Joe Frazier died two years ago today. Now is as good a time as any to pay tribute to the former champ through a single photograph that best captured the unbridgeable distance between the two premier fighters of the age — a picture made at the very moment when the rivalry between Ali and Smokin' Joe was coming into full, violent flower.
LIFE's John Shearer took the photo at Frazier's training camp not long before the March 1971 "Fight of the Century." Seen today, all these years later, the image is so freighted with symbolism that it's hard to believe that Shearer — all of 24 years old at the time — didn't somehow stage it.
Separated not merely by glass, but by a wire-mesh window (evocative of the legal battles that had entangled Ali for three long years), the two fighters face one another from mere inches away — and yet seem to reside in wholly different realities. Frazier, the champ, wears a flowery shirt that contrasts mightily with the huge, clenched fist he holds up to the glass. His gaze, meanwhile, casually and devastatingly dismisses his antic challenger.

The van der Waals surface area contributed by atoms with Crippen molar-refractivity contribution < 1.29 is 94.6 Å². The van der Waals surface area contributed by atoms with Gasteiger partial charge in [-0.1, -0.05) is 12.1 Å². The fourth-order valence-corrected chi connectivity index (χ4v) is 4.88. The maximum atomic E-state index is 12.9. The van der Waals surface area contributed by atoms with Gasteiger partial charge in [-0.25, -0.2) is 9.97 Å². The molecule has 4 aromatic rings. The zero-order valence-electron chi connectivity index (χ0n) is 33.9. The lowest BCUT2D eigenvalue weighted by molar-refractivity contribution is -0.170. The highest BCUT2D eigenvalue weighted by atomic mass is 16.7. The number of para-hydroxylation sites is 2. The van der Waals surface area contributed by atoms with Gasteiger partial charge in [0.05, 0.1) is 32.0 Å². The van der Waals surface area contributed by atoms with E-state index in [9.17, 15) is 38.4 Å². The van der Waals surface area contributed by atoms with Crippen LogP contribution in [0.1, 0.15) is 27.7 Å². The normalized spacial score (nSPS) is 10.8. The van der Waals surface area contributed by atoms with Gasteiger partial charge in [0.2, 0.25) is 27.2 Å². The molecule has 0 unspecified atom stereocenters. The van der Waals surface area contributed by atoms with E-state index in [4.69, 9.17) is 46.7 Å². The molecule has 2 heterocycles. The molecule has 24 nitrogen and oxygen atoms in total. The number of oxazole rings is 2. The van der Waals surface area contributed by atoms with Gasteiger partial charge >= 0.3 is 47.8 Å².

If Ali traveled all the way to Frazier's training headquarters to try and undermine the champ's confidence or rattle his resolve, he clearly journeyed in vain. That Ali's perpetual clowning annoyed the man who wore the heavyweight crown is beyond dispute. But far from knocking the champ off his game, Ali's pre-fight characterizations of Frazier as an "Uncle Tom" and an "ugly gorilla" only served to give Frazier the ammunition he needed to train harder than he'd ever trained for any fight in his life.
Boxing might be an abomination. But in the winter of 1971, it was the sharpest lens through which countless sports fans viewed a fraught, divisive era. Ali vs. Frazier wasn't just a title bout; it was a clash of cultures.
Ben Cosgrove is the editor of LIFE.com. Picture This is his weekly (and occasionally more frequent) feature for The Stacks.
Photo Credit: John Shearer—Time & Life Pictures/Getty Images